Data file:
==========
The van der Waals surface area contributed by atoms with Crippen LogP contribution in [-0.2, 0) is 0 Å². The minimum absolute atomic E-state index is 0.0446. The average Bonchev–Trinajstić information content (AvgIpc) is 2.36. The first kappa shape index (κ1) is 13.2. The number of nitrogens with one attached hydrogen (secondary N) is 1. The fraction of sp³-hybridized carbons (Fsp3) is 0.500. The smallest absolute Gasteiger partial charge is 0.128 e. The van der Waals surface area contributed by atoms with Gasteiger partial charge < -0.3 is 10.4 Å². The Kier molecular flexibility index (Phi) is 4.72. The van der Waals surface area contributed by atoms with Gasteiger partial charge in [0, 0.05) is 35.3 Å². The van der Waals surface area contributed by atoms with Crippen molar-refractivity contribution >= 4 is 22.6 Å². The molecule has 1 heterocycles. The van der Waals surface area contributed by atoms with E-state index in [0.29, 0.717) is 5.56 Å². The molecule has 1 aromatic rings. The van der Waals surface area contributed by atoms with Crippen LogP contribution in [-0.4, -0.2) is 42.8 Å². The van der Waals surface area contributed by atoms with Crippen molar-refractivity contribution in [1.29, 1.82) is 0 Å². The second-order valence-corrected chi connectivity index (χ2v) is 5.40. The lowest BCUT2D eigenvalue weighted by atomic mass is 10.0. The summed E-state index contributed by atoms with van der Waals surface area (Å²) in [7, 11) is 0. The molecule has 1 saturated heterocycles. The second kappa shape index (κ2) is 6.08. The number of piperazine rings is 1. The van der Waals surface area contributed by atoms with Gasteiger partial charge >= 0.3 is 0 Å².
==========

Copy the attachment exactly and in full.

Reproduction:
The van der Waals surface area contributed by atoms with Crippen LogP contribution in [-0.2, 0) is 0 Å². The minimum absolute atomic E-state index is 0.0446. The average Bonchev–Trinajstić information content (AvgIpc) is 2.36. The first kappa shape index (κ1) is 13.2. The number of nitrogens with one attached hydrogen (secondary N) is 1. The fraction of sp³-hybridized carbons (Fsp3) is 0.500. The smallest absolute Gasteiger partial charge is 0.128 e. The van der Waals surface area contributed by atoms with Gasteiger partial charge < -0.3 is 10.4 Å². The Kier molecular flexibility index (Phi) is 4.72. The van der Waals surface area contributed by atoms with Gasteiger partial charge in [0, 0.05) is 35.3 Å². The van der Waals surface area contributed by atoms with Crippen molar-refractivity contribution >= 4 is 22.6 Å². The molecule has 1 heterocycles. The van der Waals surface area contributed by atoms with E-state index in [0.29, 0.717) is 5.56 Å². The molecule has 1 aromatic rings. The van der Waals surface area contributed by atoms with Crippen LogP contribution in [-0.4, -0.2) is 42.8 Å². The van der Waals surface area contributed by atoms with Crippen molar-refractivity contribution in [1.29, 1.82) is 0 Å². The second-order valence-corrected chi connectivity index (χ2v) is 5.40. The lowest BCUT2D eigenvalue weighted by atomic mass is 10.0. The summed E-state index contributed by atoms with van der Waals surface area (Å²) in [7, 11) is 0. The molecule has 1 saturated heterocycles. The second kappa shape index (κ2) is 6.08. The number of piperazine rings is 1. The van der Waals surface area contributed by atoms with Gasteiger partial charge >= 0.3 is 0 Å².